2. Holding a shell half in each hand, gently transfer yolk back and forth between the two halves. Allow the white to drip down between the two halves into a bowl.

  3. When all the white has dripped into the bowl, place the yolk in another bowl. Store unused egg yolk, covered with water, in airtight container. Refrigerate up to 3 days.

    Collect the egg white into a bowl.
    Collect the egg white into a bowl.
Sponge painting cookies in another unique technique. Learn all about it in the next section.

Not what you're looking for? Try these:

  • Cookie Recipes: Find recipes on this page that run the gamut of cookie types, from bar cookies to drop cooking and everything in between.
  • Baking Cookies: Baking cookies is a delicate business, so you'd be wise to take a look at the many tips outlined in this helpful article.
  • How to Make Cookies: Who doesn't love a cookie? And since there are so many varieties of cookies available, it's easy to find a favorite -- or several favorites, for that matter. Learn how to make cookies at HowStuffWorks.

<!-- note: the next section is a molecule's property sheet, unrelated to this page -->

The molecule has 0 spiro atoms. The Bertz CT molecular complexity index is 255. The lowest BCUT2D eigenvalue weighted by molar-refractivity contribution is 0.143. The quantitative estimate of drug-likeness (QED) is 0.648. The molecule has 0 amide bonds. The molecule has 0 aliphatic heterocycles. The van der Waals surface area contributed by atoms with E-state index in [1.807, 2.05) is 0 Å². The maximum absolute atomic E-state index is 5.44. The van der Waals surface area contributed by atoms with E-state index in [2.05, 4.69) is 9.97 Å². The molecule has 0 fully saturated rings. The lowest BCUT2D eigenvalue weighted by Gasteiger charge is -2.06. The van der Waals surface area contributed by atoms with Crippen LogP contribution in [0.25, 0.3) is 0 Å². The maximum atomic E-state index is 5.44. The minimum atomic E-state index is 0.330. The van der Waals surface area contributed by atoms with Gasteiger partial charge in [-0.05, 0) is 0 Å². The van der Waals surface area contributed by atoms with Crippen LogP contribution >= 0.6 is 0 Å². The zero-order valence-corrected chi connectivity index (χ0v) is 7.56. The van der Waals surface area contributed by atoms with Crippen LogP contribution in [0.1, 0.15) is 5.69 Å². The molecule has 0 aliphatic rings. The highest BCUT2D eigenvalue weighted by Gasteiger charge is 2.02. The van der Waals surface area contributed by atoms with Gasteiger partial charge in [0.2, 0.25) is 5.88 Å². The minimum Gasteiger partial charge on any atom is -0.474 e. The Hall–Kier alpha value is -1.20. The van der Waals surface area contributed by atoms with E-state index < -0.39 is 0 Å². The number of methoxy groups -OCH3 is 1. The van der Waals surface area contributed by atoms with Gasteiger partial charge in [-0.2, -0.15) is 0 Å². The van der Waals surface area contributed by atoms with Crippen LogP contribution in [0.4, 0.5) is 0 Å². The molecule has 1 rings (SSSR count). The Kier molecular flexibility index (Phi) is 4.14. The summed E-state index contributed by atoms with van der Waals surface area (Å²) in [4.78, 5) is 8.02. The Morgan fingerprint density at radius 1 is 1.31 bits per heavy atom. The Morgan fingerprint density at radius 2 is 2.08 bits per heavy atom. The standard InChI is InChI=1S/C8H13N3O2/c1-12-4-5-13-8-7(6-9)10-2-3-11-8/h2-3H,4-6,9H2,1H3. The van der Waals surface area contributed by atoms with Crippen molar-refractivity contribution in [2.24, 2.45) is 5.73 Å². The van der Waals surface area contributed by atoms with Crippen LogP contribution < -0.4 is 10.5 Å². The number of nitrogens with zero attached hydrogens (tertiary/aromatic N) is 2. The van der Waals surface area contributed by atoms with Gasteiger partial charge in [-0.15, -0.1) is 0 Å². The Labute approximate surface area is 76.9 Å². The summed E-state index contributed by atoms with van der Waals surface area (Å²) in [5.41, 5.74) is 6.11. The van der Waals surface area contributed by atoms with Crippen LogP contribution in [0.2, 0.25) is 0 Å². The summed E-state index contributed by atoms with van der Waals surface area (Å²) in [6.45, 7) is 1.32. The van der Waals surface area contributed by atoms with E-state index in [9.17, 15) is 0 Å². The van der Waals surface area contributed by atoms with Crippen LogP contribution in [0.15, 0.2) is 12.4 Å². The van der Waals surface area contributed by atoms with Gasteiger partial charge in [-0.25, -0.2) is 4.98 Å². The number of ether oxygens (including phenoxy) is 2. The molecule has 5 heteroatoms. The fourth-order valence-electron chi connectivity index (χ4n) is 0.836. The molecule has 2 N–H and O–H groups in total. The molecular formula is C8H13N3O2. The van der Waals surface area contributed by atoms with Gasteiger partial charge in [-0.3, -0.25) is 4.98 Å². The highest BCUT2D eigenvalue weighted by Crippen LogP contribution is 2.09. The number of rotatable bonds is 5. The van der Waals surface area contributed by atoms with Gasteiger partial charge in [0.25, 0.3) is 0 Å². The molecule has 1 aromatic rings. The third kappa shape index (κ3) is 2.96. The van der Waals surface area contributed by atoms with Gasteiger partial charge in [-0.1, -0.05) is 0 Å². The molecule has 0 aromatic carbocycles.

• Cooking: Learn the ins and outs of some basic cooking techniques in this helpful article.

Sponge Painting Cookies

Turn plain or shaped sugar cookies into multicolored creations with this unique sponge technique.
  1. You will first need to prepare Royal Icing. Using only clean, uncracked Grade A eggs, beat 4 egg whites in a clean, large bowl with electric mixer at high speed until foamy. Gradually add 4 cups sifted powdered sugar and 1 teaspoon of flavored extract (vanilla, lemon, peppermint, coconut, almond, etc.). Beat at high speed until thickened. Makes 2 cups icing.

  2. Remove one half of the icing (leaving the other half white for base icing) and divide among 2 or 3 small bowls. Tint small bowls of icing with liquid or paste food coloring. For best results, use 2 to 3 shades of the same color. (If icing is too thick, stir in water, 1 drop at a time, with spoon until slightly thickened.)

  3. Spread thin layer of white base icing on completely cooled plain or shaped sugar cookies to within 1/8 inch of edges with small spatula. Let stand 30 minutes at room temperature or until icing is set.

    A sponge being  used to apply icing for cookie decoration.
    Use a sponge to apply the icing.